Project Sorenson Molecular Genealogy Foundation
Sponsor Brigham Young University
Start Date 1999-00-00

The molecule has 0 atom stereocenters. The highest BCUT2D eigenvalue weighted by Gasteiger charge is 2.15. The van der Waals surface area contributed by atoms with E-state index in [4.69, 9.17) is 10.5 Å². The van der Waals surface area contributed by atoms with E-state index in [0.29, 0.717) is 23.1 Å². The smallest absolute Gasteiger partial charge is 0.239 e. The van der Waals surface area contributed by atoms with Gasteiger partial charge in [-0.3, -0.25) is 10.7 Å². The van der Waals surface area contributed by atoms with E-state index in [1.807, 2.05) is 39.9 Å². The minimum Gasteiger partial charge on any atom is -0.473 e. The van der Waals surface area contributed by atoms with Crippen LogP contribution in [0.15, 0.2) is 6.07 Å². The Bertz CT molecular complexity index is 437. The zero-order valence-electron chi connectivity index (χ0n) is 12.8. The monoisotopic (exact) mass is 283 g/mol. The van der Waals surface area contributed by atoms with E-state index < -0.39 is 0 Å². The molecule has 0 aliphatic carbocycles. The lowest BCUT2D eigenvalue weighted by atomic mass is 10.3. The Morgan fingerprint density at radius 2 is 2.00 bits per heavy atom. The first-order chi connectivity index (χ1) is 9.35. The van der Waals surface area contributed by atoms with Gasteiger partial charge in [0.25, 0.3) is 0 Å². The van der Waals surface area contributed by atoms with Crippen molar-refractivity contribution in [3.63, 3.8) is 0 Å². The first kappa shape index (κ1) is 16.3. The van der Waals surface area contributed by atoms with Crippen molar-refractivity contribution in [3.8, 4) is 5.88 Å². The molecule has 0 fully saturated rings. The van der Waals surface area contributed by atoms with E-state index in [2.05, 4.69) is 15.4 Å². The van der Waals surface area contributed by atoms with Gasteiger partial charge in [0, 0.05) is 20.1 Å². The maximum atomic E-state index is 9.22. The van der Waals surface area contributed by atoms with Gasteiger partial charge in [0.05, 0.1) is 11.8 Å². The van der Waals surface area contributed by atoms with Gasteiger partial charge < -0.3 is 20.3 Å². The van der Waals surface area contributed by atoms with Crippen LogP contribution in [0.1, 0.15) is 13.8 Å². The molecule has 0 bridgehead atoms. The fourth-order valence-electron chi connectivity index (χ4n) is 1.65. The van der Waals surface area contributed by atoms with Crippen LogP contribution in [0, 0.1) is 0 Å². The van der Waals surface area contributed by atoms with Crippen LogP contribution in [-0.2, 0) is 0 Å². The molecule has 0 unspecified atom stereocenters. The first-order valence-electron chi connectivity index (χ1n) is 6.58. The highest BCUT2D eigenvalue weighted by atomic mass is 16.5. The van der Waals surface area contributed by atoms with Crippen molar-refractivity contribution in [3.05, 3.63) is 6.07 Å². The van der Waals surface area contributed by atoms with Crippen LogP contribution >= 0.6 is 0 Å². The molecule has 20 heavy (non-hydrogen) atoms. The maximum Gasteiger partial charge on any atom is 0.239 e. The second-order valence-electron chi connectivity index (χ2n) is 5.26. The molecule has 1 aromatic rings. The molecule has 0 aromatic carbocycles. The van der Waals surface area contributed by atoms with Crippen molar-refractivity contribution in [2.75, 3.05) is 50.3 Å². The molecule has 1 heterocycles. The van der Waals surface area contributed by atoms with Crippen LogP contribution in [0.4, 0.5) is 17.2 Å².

Notes History[edit] SMGF originated in 1999 and was inspired by several conversations between inventor and philanthropist James LeVoy Sorenson and Brigham Young University professor Dr. Scott Woodward.[1] Mr. Sorenson envisioned the development of a genetic-genealogical blueprint of all humankind. This blueprint, as developed by Dr. Woodward, would show how closely humans are related to one another, demonstrating the familial relationships between unique individuals. The collection of DNA samples and associated family pedigrees began in 2000, beginning first with Brigham Young University students, and quickly branching outside of Utah, then to the rest of the world. In 2003, SMGF moved its operations from the Brigham Young University campus to Salt Lake City. SMGF also outsourced all of its laboratory work to Sorenson Genomics,[2] freeing researchers to create a publicly available online repository. This repository was known as the Sorenson Database. SMGF collected more than 100,000 DNA samples and familial pedigrees from donors around the world, all of which were available in the Sorenson Database. This database was acquired by prior to its launch of AncestryDNA when they purchased GeneTree in 2012.[3] Genetree was SMGF's commercial arm.[4]